Choosing Glasses and Sunglasses

Choosing Glasses and Sunglasses

Distance Correction

Breakthroughs in lens design and technology have transformed the eyeglass industry, improving the science of vision correction and introducing a world of new options for thinner, lighter, and more aesthetically pleasing lenses.

Single-vision lenses, which have the same prescription throughout, are most commonly prescribed for people with:

  • Nearsightedness – characterized by the ability to see objects that are nearby clearly, while objects further away appear blurry.
  • Farsightedness – characterized by the inability to clearly see objects nearby.
  • Astigmatism – a very common, correctable vision condition resulting in blurred vision at any distance

Multi-focal lenses, which are lenses with two or more prescriptions, correct more than one vision problem, improving the wearer’s vision at varying distances. Examples of these types of lenses include bifocals, trifocals and progressives.

Reading

Reading glasses improve your vision for objects that are close by, such as books and papers, by magnifying these objects. Reading glasses or “readers” are widely available, both with a prescription and over the counter. You can purchase readers from your eye care provider's office and also at drugstores, supermarkets, online and at other retail outlets. Readers come in many styles, shapes, and colors, and are a fun way to experiment with your look without spending a lot of money. Reading glasses can also be custom-made and fit for comfort.

Readers are ideal for someone who needs vision correction while reading newsprint or books, fine print or menus. They are also ideal for near distance tasks such as crossword puzzles, needlepoint, or other hobbies that require attention to detail at a close range. Half-eye readers allow you to look down through the lenses to read, and up and over the lens to see at a distance. An alternative to half-eye readers, although not as popular, are full-frame reading glasses which cover your whole field of vision and need to be removed to see clearly in the distance. They do not differ from half-eye readers except for their shape.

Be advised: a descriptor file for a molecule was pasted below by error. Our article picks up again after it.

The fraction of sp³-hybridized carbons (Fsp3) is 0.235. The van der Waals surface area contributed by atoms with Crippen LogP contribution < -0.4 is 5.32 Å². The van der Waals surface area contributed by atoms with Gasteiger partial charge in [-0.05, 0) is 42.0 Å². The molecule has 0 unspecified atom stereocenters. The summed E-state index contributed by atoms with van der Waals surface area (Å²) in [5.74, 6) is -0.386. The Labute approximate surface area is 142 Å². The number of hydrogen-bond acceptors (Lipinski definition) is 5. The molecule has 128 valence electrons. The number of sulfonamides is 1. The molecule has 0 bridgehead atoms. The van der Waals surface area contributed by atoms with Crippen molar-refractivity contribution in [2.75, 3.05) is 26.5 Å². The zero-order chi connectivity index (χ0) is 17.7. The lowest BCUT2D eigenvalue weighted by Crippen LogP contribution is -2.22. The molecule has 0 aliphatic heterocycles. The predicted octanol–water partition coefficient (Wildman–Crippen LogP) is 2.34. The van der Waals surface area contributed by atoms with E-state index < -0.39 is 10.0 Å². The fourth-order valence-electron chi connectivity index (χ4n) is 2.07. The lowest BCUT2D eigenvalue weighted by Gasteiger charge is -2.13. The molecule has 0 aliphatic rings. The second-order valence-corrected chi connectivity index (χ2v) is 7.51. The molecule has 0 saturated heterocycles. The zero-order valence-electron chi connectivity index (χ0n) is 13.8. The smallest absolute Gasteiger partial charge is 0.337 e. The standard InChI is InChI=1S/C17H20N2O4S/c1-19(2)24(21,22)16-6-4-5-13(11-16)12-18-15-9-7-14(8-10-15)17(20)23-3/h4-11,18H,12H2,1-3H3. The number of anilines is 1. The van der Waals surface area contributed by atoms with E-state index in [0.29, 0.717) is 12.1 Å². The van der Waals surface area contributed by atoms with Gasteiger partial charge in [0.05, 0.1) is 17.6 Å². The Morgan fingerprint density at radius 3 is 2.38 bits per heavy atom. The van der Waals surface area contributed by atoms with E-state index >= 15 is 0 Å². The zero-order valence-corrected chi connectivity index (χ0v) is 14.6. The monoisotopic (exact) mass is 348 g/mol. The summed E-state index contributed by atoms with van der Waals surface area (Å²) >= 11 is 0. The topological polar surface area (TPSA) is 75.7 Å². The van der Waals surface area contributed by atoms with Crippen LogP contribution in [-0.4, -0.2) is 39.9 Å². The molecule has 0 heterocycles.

As they age, many adults turn to reading glasses because they are experiencing the signs of  presbyopia. As your eyes get older, their lenses gradually lose their ability to flex, making focusing on close objects, such as a page of a book, a newspaper, or a menu, difficult. It is a natural sign of aging and cannot be prevented, but it can be corrected through the use of reading glasses. Most people notice signs of presbyopia in their late 40s and early 50s. 

Workplace/Task Specific

Office work often requires a specialized field of view, one that remains sharp at near and intermediate distances. Progressive lenses can improve focus while working at a computer, reading, or handling paperwork. While in front of a computer monitor, these glasses help reduce headaches, correct blurry vision, and may even increase productivity. Additionally, a no-glare coating on the lenses will help combat eye strain by softening the glare from harsh office lighting.

Low Vision Devices

Low vision devices are available only from a low vision specialist and cannot be ordered online or purchased over the counter. Their use requires guidance and training from an eye care professional to ensure that the device is serving its full and intended purpose. Patients with low vision can maximize their remaining vision and develop strategies that lead to a more independent lifestyle through the use of low vision devices. The main principles behind low vision devices are to enhance contrast, control glare, and magnify objects using various tools.

Most people with low vision use multiple low vision aids because each is designed to serve a very specific purpose. Low vision aids fall into the following categories: near-vision magnification, intermediate magnification, distance-vision magnification, and optical filters. 

Device

Use

Near-vision magnification

Used for improving sight of objects close by, within 20 inches, such as newsprint and crossword puzzles.

 

Intermediate magnification

Used for improving vision involving tasks performed at arm’s length, between 20 and 40 inches, such as working on crafts or playing board games.

Distance-vision magnification

Used for improving sight beyond six feet, such as watching a movie or riding a bicycle.

To learn more about low vision, or to locate a low vision specialist near you, visit whatislowvision.org.

If you would like someone from The Vision Council to contact you about low vision and potential solutions, please call our hotline at 1-877-457-0536 or click this link to fill out our contact form.